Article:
There are definitely more craft stouts in Ireland than the US, but it’s not clear if this is because breweries are acknowledging a national tradition or to have something on hand for the old Guinness drinker should he happen to wander in. At least among the beer geeks, stout is fine, but nothing to prize or protect.

It’s worth noting that although US craft beer is the overwhelming force driving brewing revivals across the globe, not every country recreates our beer precisely. English craft is inflected by the cask tradition; Czech craft is heavily influenced by the pilsner tradition. In France and especially Italy, they take the US as a jumping-off point and have made beers that are unlike anything else. So how a country responds to the American example is not predictable.

The Beer Nut was not only untroubled by this, he seemed to chafe at my suggestion–my American suggestion–that Ireland stick to its tradition. Point taken. The US absorbed Irish culture a century and more ago, and we expect to see it when we return. We expect to see shamrocks and leprechauns and blarney stones … and pints of stout. We hold Ireland’s past against it’s present. I can imagine how tiresome that must get.

But I’m still not excited about a future where the entire world brews sticky American IPAs (even when they’re brewed as competently as the ones I sampled in Dublin). Pilsner is one of the finest examples of the brewing craft, but the world lost a lot when it swamped native traditions. Of course the Irish will decide what Irish beer looks like, and they’ll thank Americans to stay the hell out of the discussion. But here’s hoping that in the next two decades, what emerges looks at least a little different than what I saw last week.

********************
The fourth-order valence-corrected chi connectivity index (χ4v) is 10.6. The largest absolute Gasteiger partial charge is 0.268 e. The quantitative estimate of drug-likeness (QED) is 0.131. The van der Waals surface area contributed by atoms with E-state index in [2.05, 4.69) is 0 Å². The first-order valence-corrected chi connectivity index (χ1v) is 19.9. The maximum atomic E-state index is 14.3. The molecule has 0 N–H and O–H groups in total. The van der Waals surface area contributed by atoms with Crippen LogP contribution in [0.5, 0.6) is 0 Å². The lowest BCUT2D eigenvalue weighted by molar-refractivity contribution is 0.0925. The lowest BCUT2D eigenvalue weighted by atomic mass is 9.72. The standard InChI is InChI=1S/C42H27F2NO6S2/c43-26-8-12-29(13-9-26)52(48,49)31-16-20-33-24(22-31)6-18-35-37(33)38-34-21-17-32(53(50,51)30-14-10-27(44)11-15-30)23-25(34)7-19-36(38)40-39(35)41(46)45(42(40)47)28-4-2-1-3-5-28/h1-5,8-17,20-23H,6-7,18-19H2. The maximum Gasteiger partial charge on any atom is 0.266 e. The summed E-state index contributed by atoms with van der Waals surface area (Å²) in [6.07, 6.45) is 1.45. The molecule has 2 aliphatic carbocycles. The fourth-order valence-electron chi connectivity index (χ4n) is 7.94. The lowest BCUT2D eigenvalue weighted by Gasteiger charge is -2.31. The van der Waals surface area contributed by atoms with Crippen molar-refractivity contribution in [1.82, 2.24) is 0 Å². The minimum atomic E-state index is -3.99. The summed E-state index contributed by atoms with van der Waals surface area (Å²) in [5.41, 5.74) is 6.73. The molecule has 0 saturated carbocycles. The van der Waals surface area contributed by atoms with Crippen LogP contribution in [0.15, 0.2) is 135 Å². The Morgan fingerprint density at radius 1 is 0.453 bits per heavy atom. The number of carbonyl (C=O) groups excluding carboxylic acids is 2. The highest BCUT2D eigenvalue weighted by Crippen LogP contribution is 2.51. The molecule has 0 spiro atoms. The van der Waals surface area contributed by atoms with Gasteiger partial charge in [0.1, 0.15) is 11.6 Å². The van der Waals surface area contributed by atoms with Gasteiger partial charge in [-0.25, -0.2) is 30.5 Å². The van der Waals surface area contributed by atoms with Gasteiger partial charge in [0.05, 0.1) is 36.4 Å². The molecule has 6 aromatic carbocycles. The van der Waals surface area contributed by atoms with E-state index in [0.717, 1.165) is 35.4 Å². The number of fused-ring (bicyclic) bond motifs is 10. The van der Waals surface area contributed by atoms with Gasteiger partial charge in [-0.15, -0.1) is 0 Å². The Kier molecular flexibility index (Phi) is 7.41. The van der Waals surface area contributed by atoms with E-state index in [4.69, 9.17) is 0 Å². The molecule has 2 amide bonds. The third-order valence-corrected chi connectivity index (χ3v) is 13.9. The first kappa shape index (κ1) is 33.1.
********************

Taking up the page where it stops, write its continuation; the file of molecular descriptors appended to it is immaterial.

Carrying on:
(And there is some tradition there, too. Those stouts I now hail as a national Irish expression were originally just London porters. It took decades for them to fork off the original lineage, and centuries to become what they are now. So there’s hope.)


How to deal with lager? Since that’s the biggest segment of the market, we have to acknowledge it. But as in the US, overemphasizing it is a mistake. Lager swamped stout a long time ago, just like it swamped native beer styles across Europe. But the stats are pretty clear that lager is not Ireland’s future.

from Beervana


Happy 500th Birthday, Reinheitsgebot

This is the 500th anniversary of the world’s most famous brewing law. I did a big story for the anniversary in the print edition of All About Beer–and I see that it’s online now. There’s a lot about this law that is curious both historically and culturally. It is, of course, a Bavarian law, which is why folks to the north continued to blithely and complete ignore its dictates until well into the 19th century. Despite that, its legacy is evident in every brewery in Germany now, whether they’re making lager in Munich or gose in Leipzig. But what I find most interesting is the context of the law now, in 2016, and what its status is likely to be in the next few years.